Omer Ibn Hajaj Pays a Little Visit
Back on July 18, 2006, I posted an entry on Abu Bakr Naji's 'textbook' for jihad, the title of which has been rendered in English as The Management of Savagery.
Naji's text has been called "Al Qaeda's Playbook" -- a sports metaphor, I take it, making an analogy especially to the football strategies sketched out in the 'playbooks' that coaches put together.
Terrorism as sport? Perhaps a 'sport of nature'? A debased nature, I mean.
But back to the topic. My blog entry on Naji was merely a summary of his text, or part of it (for I couldn't find time to finish reading the entire, very long tome), along with some speculations of mine on what to expect if the playbook's strategies are put into operation. Here were my concluding speculations:
I've been assuming that this jihadist process will be undertaken in areas of what used to be called the Third World, but how might local application work in Europe itself, where demographic trends project large Muslim populations by mid-century? Expect Islamists to press for autonomy in Muslim dominated areas, to demand the right to apply Sharia in their own communities, to put pressure on non-Muslims to move out of Muslim areas, and to use intimidation to destabilize neighboring areas. Expect Islamists also to use radical versions of multiculturalism and local elections for political office as legitimate channels in pushing their agenda.I think that we see some of this happening in Europe already, and the current riots in the Val-d'Oise department of France might have some connection, but that link remains unclear to me for now. Sometimes rioting 'youth' are just rioting youth.
Perhaps it's all beyond me anyway, or so says an Islamist from an "Internet Lounge" in London on his "first assignment" (according to information provided with the IP Address, which I've saved), who posted this comment:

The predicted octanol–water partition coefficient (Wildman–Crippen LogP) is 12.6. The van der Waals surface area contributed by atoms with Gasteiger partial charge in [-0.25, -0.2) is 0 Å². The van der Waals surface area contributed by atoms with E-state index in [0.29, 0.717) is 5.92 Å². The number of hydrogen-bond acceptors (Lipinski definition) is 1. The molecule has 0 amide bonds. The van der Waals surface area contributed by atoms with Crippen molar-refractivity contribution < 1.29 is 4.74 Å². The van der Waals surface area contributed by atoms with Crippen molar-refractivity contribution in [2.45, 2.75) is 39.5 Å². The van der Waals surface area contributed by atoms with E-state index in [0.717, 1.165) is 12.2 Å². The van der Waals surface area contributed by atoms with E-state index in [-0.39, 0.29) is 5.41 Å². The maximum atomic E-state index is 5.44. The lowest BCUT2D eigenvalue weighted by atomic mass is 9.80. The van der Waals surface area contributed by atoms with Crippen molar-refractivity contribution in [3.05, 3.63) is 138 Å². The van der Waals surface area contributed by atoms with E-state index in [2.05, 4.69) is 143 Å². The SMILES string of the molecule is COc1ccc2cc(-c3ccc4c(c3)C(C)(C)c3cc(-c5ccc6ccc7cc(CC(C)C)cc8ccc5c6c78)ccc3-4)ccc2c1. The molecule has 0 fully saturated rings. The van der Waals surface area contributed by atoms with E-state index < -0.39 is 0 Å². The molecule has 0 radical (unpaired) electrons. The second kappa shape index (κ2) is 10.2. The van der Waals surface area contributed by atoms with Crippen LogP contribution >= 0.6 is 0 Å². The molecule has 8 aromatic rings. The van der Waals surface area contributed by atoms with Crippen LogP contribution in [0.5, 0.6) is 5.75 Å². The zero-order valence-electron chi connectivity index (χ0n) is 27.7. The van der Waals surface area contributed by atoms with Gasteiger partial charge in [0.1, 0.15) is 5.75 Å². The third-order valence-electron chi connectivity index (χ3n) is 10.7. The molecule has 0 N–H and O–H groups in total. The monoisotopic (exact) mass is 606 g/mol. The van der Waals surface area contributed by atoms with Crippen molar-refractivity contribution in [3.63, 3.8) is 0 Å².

however some tries, it will always be almost impossible to get a handle on the islamist and where are they really comming from.This Islamist signed himself as Omer Ibn Hajaj, which doubtless has some meaning that escapes me -- precisely as Ibn Hajaj expected, I presume, since he has me pegged as lacking "the cultural/historical and social context" necessary for understanding what he calls "the modern islamic global resistence movement."
Little knowldge of the cultural/historical and social context of the middle eastern political and religious discourse would always be the greatest block for any western mind when struggling with the modern islamic global resistence movement.
my sincere adivce give up lads and try your hands on something else more simple.
Yeah, what do I know?
I do know that a certain Abu Omar Ben Hajaj of Morocco or Spain wrote in 1073 on agriculture and the proper fertilization of soil for planting sugar cane, as Felix A. Mathews tells us in "Northwest Africa and Timbuctoo" (Journal of the American Geographical Society of New York (1881), page 208). And a certain Amr Ibn Hajaj is mentioned -- in Imam Mohammad Jawad Chirri's Imam Hussein leader of the martyrs (page 13) -- as leading a battle against Imam Hussein, but that would refer to an Ibn Hajaj fighting against a so-called 'rightly guided caliph', which seems an unlikely nom de guerre for our Omer Ibn Hajaj to take upon himself.
So Omer Ibn Hajaj is right, it seems, about my ignorance. In my brief reply, I wrote:
Thanks for the suggestion, Omer Ibn Hajaj. Perhaps I'll try my hand at something simpler, like subatomic physics.Except that physics is also beyond my ken ... but I sometimes report on that as well (though not for a good long while now).
So, I'll keep on 'striving' in my own spiritual 'struggle' to understand Islamism and its jihad.